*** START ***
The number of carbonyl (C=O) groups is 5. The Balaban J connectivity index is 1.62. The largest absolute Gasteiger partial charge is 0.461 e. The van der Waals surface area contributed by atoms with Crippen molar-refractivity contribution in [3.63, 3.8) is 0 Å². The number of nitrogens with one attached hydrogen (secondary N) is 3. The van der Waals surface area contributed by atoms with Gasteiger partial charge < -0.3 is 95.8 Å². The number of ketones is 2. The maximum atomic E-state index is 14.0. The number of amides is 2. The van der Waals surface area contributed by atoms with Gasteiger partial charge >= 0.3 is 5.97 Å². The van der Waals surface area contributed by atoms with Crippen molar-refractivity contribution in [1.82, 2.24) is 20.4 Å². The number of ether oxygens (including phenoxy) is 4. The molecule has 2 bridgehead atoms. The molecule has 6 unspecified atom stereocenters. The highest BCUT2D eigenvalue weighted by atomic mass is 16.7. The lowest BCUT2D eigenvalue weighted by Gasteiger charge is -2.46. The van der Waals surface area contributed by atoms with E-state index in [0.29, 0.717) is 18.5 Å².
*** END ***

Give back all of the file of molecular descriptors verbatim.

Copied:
The number of carbonyl (C=O) groups is 5. The Balaban J connectivity index is 1.62. The largest absolute Gasteiger partial charge is 0.461 e. The van der Waals surface area contributed by atoms with Crippen molar-refractivity contribution in [3.63, 3.8) is 0 Å². The number of nitrogens with one attached hydrogen (secondary N) is 3. The van der Waals surface area contributed by atoms with Gasteiger partial charge < -0.3 is 95.8 Å². The number of ketones is 2. The maximum atomic E-state index is 14.0. The number of amides is 2. The van der Waals surface area contributed by atoms with Gasteiger partial charge >= 0.3 is 5.97 Å². The van der Waals surface area contributed by atoms with Crippen molar-refractivity contribution in [1.82, 2.24) is 20.4 Å². The number of ether oxygens (including phenoxy) is 4. The molecule has 2 bridgehead atoms. The molecule has 6 unspecified atom stereocenters. The highest BCUT2D eigenvalue weighted by atomic mass is 16.7. The lowest BCUT2D eigenvalue weighted by Gasteiger charge is -2.46. The van der Waals surface area contributed by atoms with E-state index in [0.29, 0.717) is 18.5 Å².